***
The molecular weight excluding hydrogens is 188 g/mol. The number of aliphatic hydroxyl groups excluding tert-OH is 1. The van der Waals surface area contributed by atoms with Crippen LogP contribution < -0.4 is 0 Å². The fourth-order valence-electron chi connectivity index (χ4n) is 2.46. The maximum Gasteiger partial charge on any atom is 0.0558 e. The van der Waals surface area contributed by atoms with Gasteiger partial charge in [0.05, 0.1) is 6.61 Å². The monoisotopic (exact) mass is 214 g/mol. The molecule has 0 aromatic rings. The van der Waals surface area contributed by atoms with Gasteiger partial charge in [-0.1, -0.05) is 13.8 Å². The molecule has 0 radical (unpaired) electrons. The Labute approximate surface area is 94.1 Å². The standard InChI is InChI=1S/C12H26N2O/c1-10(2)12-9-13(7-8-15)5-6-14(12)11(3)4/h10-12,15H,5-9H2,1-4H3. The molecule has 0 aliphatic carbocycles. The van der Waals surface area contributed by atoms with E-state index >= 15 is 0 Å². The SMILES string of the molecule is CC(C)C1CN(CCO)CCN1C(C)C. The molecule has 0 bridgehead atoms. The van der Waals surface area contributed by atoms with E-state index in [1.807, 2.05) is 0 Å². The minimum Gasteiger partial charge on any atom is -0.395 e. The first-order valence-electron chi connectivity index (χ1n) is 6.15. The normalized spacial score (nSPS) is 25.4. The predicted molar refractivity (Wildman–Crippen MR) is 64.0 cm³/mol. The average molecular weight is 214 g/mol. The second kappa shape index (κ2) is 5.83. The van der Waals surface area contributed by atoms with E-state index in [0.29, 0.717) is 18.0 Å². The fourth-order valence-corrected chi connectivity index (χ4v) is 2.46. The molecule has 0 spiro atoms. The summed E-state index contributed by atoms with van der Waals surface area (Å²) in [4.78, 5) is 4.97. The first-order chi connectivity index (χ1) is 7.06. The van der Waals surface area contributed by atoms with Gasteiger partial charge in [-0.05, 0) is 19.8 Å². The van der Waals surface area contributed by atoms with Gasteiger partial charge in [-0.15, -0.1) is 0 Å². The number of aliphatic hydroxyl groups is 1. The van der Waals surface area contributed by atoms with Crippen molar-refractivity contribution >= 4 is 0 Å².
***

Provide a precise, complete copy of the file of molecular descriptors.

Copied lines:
The molecular weight excluding hydrogens is 188 g/mol. The number of aliphatic hydroxyl groups excluding tert-OH is 1. The van der Waals surface area contributed by atoms with Crippen LogP contribution < -0.4 is 0 Å². The fourth-order valence-electron chi connectivity index (χ4n) is 2.46. The maximum Gasteiger partial charge on any atom is 0.0558 e. The van der Waals surface area contributed by atoms with Gasteiger partial charge in [0.05, 0.1) is 6.61 Å². The monoisotopic (exact) mass is 214 g/mol. The molecule has 0 aromatic rings. The van der Waals surface area contributed by atoms with Gasteiger partial charge in [-0.1, -0.05) is 13.8 Å². The molecule has 0 radical (unpaired) electrons. The Labute approximate surface area is 94.1 Å². The standard InChI is InChI=1S/C12H26N2O/c1-10(2)12-9-13(7-8-15)5-6-14(12)11(3)4/h10-12,15H,5-9H2,1-4H3. The molecule has 0 aliphatic carbocycles. The van der Waals surface area contributed by atoms with E-state index >= 15 is 0 Å². The SMILES string of the molecule is CC(C)C1CN(CCO)CCN1C(C)C. The molecule has 0 bridgehead atoms. The van der Waals surface area contributed by atoms with E-state index in [1.807, 2.05) is 0 Å². The minimum Gasteiger partial charge on any atom is -0.395 e. The first-order valence-electron chi connectivity index (χ1n) is 6.15. The normalized spacial score (nSPS) is 25.4. The predicted molar refractivity (Wildman–Crippen MR) is 64.0 cm³/mol. The average molecular weight is 214 g/mol. The second kappa shape index (κ2) is 5.83. The van der Waals surface area contributed by atoms with E-state index in [0.29, 0.717) is 18.0 Å². The fourth-order valence-corrected chi connectivity index (χ4v) is 2.46. The molecule has 0 spiro atoms. The summed E-state index contributed by atoms with van der Waals surface area (Å²) in [4.78, 5) is 4.97. The first-order chi connectivity index (χ1) is 7.06. The van der Waals surface area contributed by atoms with Gasteiger partial charge in [-0.05, 0) is 19.8 Å². The van der Waals surface area contributed by atoms with Gasteiger partial charge in [-0.15, -0.1) is 0 Å². The number of aliphatic hydroxyl groups is 1. The van der Waals surface area contributed by atoms with Crippen molar-refractivity contribution >= 4 is 0 Å².